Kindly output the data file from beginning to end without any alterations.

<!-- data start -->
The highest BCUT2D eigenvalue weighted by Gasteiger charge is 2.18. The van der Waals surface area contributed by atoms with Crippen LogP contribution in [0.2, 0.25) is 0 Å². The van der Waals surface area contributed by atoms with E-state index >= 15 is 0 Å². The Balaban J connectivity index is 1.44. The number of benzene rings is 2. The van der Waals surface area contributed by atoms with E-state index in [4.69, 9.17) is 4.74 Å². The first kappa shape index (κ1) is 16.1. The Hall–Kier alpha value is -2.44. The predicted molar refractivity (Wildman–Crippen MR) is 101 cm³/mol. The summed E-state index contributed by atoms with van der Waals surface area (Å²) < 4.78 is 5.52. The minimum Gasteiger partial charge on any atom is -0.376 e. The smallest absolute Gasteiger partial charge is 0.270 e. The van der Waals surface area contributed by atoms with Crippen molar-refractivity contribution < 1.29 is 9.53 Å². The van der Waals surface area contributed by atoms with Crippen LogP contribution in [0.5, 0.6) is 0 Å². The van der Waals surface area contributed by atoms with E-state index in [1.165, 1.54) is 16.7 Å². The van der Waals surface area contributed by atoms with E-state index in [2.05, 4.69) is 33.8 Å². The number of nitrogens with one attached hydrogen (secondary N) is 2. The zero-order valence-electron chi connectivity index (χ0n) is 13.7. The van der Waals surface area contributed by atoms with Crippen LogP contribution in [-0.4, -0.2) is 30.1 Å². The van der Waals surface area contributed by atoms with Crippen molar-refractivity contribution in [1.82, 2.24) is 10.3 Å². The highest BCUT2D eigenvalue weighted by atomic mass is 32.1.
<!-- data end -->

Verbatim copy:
The highest BCUT2D eigenvalue weighted by Gasteiger charge is 2.18. The van der Waals surface area contributed by atoms with Crippen LogP contribution in [0.2, 0.25) is 0 Å². The van der Waals surface area contributed by atoms with E-state index >= 15 is 0 Å². The Balaban J connectivity index is 1.44. The number of benzene rings is 2. The van der Waals surface area contributed by atoms with E-state index in [4.69, 9.17) is 4.74 Å². The first kappa shape index (κ1) is 16.1. The Hall–Kier alpha value is -2.44. The predicted molar refractivity (Wildman–Crippen MR) is 101 cm³/mol. The summed E-state index contributed by atoms with van der Waals surface area (Å²) < 4.78 is 5.52. The minimum Gasteiger partial charge on any atom is -0.376 e. The smallest absolute Gasteiger partial charge is 0.270 e. The van der Waals surface area contributed by atoms with Crippen molar-refractivity contribution < 1.29 is 9.53 Å². The van der Waals surface area contributed by atoms with Crippen LogP contribution in [0.5, 0.6) is 0 Å². The van der Waals surface area contributed by atoms with E-state index in [1.165, 1.54) is 16.7 Å². The van der Waals surface area contributed by atoms with E-state index in [2.05, 4.69) is 33.8 Å². The number of nitrogens with one attached hydrogen (secondary N) is 2. The zero-order valence-electron chi connectivity index (χ0n) is 13.7. The van der Waals surface area contributed by atoms with Crippen LogP contribution in [-0.4, -0.2) is 30.1 Å². The van der Waals surface area contributed by atoms with Crippen molar-refractivity contribution in [1.82, 2.24) is 10.3 Å². The highest BCUT2D eigenvalue weighted by atomic mass is 32.1.